When a person buys a foreclosed property, they are acquiring a property on which the previous owner did not pay the mortgage or property taxes. Buying a foreclosure may be easy or complex, depending on which stage of the foreclosure process the property is in. There may be several legal issues to address, depending on the property, the parties involved, as well as state laws.
- Will I Work with the Lender or Property Owner When Buying the Property?
- Can I Negotiate for the Lender or Property Owner to Make Improvements?
- What Happens If I Purchased Property with Tenants Living in It?
- What Does Statutory Redemption Mean?
- Do I Need to Talk to a Lawyer about Buying a Foreclosure?
It depends on what stage of the foreclosure process the property is in who is selling the property. If dealing with a creditor or the county, the buyer should not expect to quickly contact them or reach a deal right away. Most of the properties are usually supervised by asset management departments, who can sometimes be difficult to reach.
Purchasing property in pre-foreclosure is often easier. The buyer works directly with the property owner in this situation. This also may allow for more direct contact and transacting with the property owner.
In many cases, the properties are usually sold “as is.” This means the buyer is obtaining the property in condition ranging from good to in need of repairs. Many states have “buyer beware” laws. These laws generally hold the buyer responsible for taking reasonable steps to determine the condition of the property, including safety or health risks that may be involved.
The offer a buyer makes for a foreclosed home should depend on the condition of the property. If the property needs major repair, a buyer may want to adjust their bid to factor in post-purchase expenses.
On the other hand, a buyer is not allowed to make any misrepresentations regarding the property during the sales negotiation process. Doing so may result in a contract violation and can lead to legal liability.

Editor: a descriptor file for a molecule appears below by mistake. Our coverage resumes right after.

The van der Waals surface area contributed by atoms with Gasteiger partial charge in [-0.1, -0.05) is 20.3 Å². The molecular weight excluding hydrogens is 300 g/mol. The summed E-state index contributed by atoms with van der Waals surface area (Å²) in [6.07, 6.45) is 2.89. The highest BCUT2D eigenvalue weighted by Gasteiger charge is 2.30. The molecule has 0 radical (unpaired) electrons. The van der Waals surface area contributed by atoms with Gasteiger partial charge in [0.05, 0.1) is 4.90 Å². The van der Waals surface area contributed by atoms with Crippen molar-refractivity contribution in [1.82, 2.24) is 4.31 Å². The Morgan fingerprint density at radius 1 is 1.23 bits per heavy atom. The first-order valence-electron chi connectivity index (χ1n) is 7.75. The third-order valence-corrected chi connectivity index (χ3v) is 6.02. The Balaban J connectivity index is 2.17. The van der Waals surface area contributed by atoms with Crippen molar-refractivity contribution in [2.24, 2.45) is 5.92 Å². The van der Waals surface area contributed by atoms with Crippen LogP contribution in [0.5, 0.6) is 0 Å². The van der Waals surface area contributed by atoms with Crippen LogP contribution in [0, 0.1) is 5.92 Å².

Prior to 2009, tenants living in a foreclosed property lost their leases. According to the Helping Families Save their Homes Act of 2009, leases continue during and after the foreclosure. For people on a month-to-month tenancy, they will have to leave after receiving a 90-day notice or whatever the applicable state law requires.
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Statutory redemption refers to a property owner’s right, as given to them by a state statute, to regain the property after the property has been foreclosed on. Statutory redemption laws often outline a specific amount of time in which the previous owner can pay the money owed to redeem property.
The money owed is the amount the property was sold for at a foreclosure auction. Although the specific time frame varies from state to state, the owner usually has a year to redeem the property.
It is very unlikely that you will need help from a lawyer to buy a foreclosed property. Typically, foreclosed properties are sold as/is, which means that the buyer will have little recourse if they discover that the property will need more work than they first imagined.
However, if the seller made material misrepresentations, then there is a chance that the buyer will have a chance to recover their losses. However, material misrepresentations are like if the seller didn’t have the right to sell the property and went through serious efforts to hide that from the buyer.
If you find yourself in this situation, then it will be in your best interest to contact a real estate lawyer. But keep in mind that a lawyer can only help in these types of situations, and it’s important that you have the documents to prove the circumstances.